Katherine Pearl Seeley Holman

<!–[if supportFields]>xe “SEELEY:Katherine Pearl (b. 1869) ” \f A<![endif]–><!–[if supportFields]><![endif]–><!–[if supportFields]>xe “CT:New Caanan ” \f B<![endif]–><!–[if supportFields]><![endif]–>Katherine Pearl Seeley was born on October 4 in Albany New York. Her birth year is in question. The 1880 census lists her as “Kitty”, born in 1871 and the Illinois Death Certificate states her year of birth as 1867. In the family history book, Our Archipelago, her son William “Bill” Holman listed it as 1869, with her birthplace incorrectly listed as New Canaan, CT. (Note: all information written “within quotes” is taken directly from Bill’s book.)

Katherine was my husband’s paternal grandmother. She was the second daughter of William Seeley and Catherine Fitz-Allen. The Seeleys were a long-standing family in Connecticut. Reportedly, Katherine was “ashamed that five generations of her family had been born in the same family home.”
At some point before 1880, the Seeleys moved to the Albany, NY area, where her father worked as a cattle trader.

Katherine attended the Genesee Wesleyan Seminary for Girls (Lima, New York), a proper finishing school now known as Houghton College. The school had a religious climate which may have played a part in Katherine’s deeply religious lifestyle.

Despite her strong opinion that decorum was “…a primary attribute of a lady or gentleman”, Katherine did partake in some activity that ran contrary to her views. One event involved her tying bed sheets together to lower herself out the dorm window after hours.
While in Albany, Katherine’s father developed a friendly competition with a gentleman by the name of Gus Swift. Gus develop the idea of slaughtering cattle in Chicago and shipping the meat east. He invited William Seeley to join him in Chicago as a partner. William declined the invitation but did lend him money for the new venture. When Swift opened the Chicago operation, he hired William as manager and the family moved to the mid-west.
Her father’s success at Swift & Co. affected Katherine to the point where anything associated with the company “…was sterling silver” as was anyone who worked for Swift & Co. On the other hand, anything labeled Armour & Company was not to be trusted, including the Armour family itself. Katherine also felt that “…meat was essential to the daily diet and that her boys were to learn to carve meat properly before they finished high school.” A legacy that continues to this day is the Holman men’s ability to carve. This love of meat has certainly been passed down to my husband, Scott. To him, it is not a proper dinner unless there is a serving of meat included. I, on the other hand could live on pasta!
418 Oakdale Ave. (Google Maps image)
On June 22, 1900 Katherine married John Winchester Holman. She and her husband, “Jack” lived in their spacious home at 418 Oakdale Avenue, Chicago, Illinois. (Jack is profiled in an earlier blog post: John “Jack” Winchester Holman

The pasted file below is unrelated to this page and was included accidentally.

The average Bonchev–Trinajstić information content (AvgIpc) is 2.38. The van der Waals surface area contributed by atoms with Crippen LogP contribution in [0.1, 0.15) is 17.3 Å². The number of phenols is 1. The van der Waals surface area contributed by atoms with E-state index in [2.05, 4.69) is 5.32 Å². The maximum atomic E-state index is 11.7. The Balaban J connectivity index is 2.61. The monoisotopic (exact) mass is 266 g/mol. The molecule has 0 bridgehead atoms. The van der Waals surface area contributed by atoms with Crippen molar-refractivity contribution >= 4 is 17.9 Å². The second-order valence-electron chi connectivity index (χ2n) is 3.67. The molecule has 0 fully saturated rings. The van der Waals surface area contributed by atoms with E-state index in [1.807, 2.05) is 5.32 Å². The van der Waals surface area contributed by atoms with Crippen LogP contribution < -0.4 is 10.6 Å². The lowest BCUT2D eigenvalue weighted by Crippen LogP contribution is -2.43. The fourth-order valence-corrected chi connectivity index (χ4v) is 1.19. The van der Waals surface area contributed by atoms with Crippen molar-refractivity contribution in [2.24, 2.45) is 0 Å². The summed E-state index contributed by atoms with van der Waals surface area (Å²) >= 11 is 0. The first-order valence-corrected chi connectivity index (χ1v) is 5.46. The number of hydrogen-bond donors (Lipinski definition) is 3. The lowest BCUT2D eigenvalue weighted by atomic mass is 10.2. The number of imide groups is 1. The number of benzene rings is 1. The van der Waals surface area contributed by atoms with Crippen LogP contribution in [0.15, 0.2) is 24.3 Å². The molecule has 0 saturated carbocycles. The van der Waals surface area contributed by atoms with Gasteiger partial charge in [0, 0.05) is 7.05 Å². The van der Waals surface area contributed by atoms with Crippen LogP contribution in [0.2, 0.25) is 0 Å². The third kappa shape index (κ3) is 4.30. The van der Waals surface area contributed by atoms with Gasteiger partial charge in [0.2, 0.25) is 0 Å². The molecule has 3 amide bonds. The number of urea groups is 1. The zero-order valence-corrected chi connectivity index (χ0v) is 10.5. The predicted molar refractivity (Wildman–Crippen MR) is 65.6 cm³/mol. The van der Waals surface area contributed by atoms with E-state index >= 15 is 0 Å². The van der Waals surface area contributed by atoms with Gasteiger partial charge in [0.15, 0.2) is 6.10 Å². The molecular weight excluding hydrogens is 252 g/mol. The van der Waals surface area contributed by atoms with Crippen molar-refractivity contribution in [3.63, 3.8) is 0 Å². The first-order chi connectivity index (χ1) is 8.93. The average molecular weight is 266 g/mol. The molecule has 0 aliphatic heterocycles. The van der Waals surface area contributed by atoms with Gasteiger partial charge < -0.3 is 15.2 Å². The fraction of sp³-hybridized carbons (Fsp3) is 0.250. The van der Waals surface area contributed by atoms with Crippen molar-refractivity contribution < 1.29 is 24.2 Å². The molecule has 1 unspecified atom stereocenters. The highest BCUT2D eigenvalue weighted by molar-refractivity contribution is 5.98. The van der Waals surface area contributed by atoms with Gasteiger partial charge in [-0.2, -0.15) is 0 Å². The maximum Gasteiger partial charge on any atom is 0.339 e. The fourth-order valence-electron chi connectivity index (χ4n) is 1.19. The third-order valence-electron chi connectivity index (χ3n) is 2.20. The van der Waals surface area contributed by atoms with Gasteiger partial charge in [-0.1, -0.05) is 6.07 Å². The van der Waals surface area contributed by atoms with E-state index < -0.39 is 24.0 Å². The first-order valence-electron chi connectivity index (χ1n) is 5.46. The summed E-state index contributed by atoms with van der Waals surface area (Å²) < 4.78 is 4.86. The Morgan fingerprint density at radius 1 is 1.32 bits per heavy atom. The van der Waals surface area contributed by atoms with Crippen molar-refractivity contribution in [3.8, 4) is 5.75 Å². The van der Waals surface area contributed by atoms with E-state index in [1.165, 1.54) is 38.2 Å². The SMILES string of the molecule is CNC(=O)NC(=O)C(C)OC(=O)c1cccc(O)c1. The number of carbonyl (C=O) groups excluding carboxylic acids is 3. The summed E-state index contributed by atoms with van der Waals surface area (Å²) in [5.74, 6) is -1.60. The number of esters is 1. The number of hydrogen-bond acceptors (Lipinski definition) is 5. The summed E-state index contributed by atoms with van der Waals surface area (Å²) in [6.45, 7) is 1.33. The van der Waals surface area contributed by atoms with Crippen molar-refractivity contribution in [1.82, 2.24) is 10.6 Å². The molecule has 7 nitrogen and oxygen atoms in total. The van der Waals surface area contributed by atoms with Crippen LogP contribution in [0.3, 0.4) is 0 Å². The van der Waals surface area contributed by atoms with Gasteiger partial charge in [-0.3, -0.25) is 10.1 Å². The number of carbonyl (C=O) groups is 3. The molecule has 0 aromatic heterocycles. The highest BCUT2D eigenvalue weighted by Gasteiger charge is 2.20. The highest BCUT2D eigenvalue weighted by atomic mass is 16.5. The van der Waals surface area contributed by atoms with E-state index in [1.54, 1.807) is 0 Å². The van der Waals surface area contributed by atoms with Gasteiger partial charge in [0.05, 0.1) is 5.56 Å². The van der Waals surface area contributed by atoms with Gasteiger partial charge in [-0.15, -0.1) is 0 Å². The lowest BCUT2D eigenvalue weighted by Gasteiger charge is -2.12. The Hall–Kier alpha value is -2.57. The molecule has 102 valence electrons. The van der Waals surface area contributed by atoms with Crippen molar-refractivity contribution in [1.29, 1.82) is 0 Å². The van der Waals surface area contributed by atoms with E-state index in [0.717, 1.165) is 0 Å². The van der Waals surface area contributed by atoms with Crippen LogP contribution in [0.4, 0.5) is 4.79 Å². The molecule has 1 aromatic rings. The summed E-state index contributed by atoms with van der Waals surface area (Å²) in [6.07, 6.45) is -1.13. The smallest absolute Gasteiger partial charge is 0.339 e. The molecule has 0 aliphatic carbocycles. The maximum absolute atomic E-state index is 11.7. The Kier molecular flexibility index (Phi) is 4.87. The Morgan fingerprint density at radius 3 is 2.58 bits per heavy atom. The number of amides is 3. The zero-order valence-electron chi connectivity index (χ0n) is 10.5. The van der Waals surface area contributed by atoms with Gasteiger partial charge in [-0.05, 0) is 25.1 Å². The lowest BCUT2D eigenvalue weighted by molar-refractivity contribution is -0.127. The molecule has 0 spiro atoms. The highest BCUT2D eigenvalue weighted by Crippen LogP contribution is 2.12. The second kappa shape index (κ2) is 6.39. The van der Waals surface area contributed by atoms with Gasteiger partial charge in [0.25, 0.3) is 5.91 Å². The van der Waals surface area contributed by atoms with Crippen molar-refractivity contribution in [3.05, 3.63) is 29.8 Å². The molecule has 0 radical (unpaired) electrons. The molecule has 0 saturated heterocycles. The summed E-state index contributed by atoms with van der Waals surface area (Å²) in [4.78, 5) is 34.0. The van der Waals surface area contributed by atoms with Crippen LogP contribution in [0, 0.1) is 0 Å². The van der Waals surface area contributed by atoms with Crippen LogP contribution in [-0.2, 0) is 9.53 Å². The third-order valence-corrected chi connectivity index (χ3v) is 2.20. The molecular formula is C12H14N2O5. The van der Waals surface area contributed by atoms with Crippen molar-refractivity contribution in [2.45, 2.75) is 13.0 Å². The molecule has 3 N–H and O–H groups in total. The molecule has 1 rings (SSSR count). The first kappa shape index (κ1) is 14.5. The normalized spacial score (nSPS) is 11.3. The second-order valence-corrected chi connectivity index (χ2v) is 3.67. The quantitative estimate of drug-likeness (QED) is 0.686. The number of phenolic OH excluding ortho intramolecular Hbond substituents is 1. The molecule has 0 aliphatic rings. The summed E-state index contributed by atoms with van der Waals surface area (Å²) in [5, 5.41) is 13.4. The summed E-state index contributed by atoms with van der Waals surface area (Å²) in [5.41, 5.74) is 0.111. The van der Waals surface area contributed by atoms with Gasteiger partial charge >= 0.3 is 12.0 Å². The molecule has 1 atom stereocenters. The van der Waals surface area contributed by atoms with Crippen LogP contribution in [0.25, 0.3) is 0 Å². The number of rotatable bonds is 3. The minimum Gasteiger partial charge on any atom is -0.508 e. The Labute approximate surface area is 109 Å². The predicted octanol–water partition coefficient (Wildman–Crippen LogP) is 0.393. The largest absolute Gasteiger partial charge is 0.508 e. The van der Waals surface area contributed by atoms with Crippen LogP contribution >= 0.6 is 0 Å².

Over the next ten years the couple had three children: Kathryn Winchester (April 17, 1902), John Winchester, Jr. (December 6, 1904) and William Winchester (June 12, 1910).
Bill wrote that “…Mother and Dad were very close and had a truly great marriage.” 
Bill shared many details about his mother in the family history book. She certainly had very strong opinions and definite preferences, “…the morning Tribune and afternoon Daily News were the only proper papers. In her view the Herald-Examiner and the Evening American…were yellow scandal sheets.” Katherine was a “…life-
long Republican, straight-ticket voter…regarded Taft far greater than such unworthies as Woodrow Wilson and Franklin Roosevelt.” Bill also described his mother as “…a woman of strong character and determination.”
With the financial backing of her mother, Katherine’s husband, John built a large three-story apartment building at 540-542 Roscoe Street. More about this project can be found in Our Archipelago.
In 1908, Katherine’s husband, John suffered a heart attack, after which his doctor reportedly said there was nothing more medicine could do for him. Katherine turned to prayer and Christian Science. John died in 1918, 10 days after the death of her mother. She became a widow with three children aged 14, 11 and 5.
Life following the death of her husband on whom she had so depended was, of course, different. Katherine’s sister, Ida came to live them and was a great support. Katherine devoted her life to raising her three children. As a devout Christian Scientist, coffee, aspirin, and liquor were to be shunned. On Sundays, Katherine and the children attended services.
Describing his now single mother, Bill wrote, “Mother had strong ideas about deportment, manners, decorum, religion, and life objectives, and insisted that we toe the line. And yet, that is only part of the story. Above all else, gentleness and love were the highest virtues. She lived accordingly and expected us to also.”
As she became older, Katherine became hard of hearing. She had by then adjusted her Christian Science views to allow medical care when necessary and agreed to use a hearing aid. In her later years, she had surgery for a malignancy.
Katherine suffered a stroke shortly before the Hiroshima bombings in August 1945 and died on April 13, 1946 at the age of 78. At the time of her death, she was living in Highland Park, Illinois. She was buried on April 15, 1946 in Rosehill Cemetery.

More on the Seeley genealogy can be found in the Newberry Library in Chicago.

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